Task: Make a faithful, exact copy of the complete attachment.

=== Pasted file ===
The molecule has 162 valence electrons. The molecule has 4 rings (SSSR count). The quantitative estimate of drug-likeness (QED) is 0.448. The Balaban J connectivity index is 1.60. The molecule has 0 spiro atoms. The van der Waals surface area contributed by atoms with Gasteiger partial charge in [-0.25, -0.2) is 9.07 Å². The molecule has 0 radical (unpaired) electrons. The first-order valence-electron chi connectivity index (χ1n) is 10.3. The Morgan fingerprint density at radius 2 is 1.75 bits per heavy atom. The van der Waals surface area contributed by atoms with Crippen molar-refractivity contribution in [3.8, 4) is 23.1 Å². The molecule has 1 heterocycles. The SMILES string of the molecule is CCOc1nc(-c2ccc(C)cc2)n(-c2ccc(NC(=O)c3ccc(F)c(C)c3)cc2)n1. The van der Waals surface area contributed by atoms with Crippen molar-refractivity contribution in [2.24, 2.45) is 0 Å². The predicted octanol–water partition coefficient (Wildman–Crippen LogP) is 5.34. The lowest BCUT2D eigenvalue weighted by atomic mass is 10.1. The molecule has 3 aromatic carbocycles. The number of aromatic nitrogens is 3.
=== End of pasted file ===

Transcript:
The molecule has 162 valence electrons. The molecule has 4 rings (SSSR count). The quantitative estimate of drug-likeness (QED) is 0.448. The Balaban J connectivity index is 1.60. The molecule has 0 spiro atoms. The van der Waals surface area contributed by atoms with Gasteiger partial charge in [-0.25, -0.2) is 9.07 Å². The molecule has 0 radical (unpaired) electrons. The first-order valence-electron chi connectivity index (χ1n) is 10.3. The Morgan fingerprint density at radius 2 is 1.75 bits per heavy atom. The van der Waals surface area contributed by atoms with Crippen molar-refractivity contribution in [3.8, 4) is 23.1 Å². The molecule has 1 heterocycles. The SMILES string of the molecule is CCOc1nc(-c2ccc(C)cc2)n(-c2ccc(NC(=O)c3ccc(F)c(C)c3)cc2)n1. The van der Waals surface area contributed by atoms with Crippen molar-refractivity contribution in [2.24, 2.45) is 0 Å². The predicted octanol–water partition coefficient (Wildman–Crippen LogP) is 5.34. The lowest BCUT2D eigenvalue weighted by atomic mass is 10.1. The molecule has 3 aromatic carbocycles. The number of aromatic nitrogens is 3.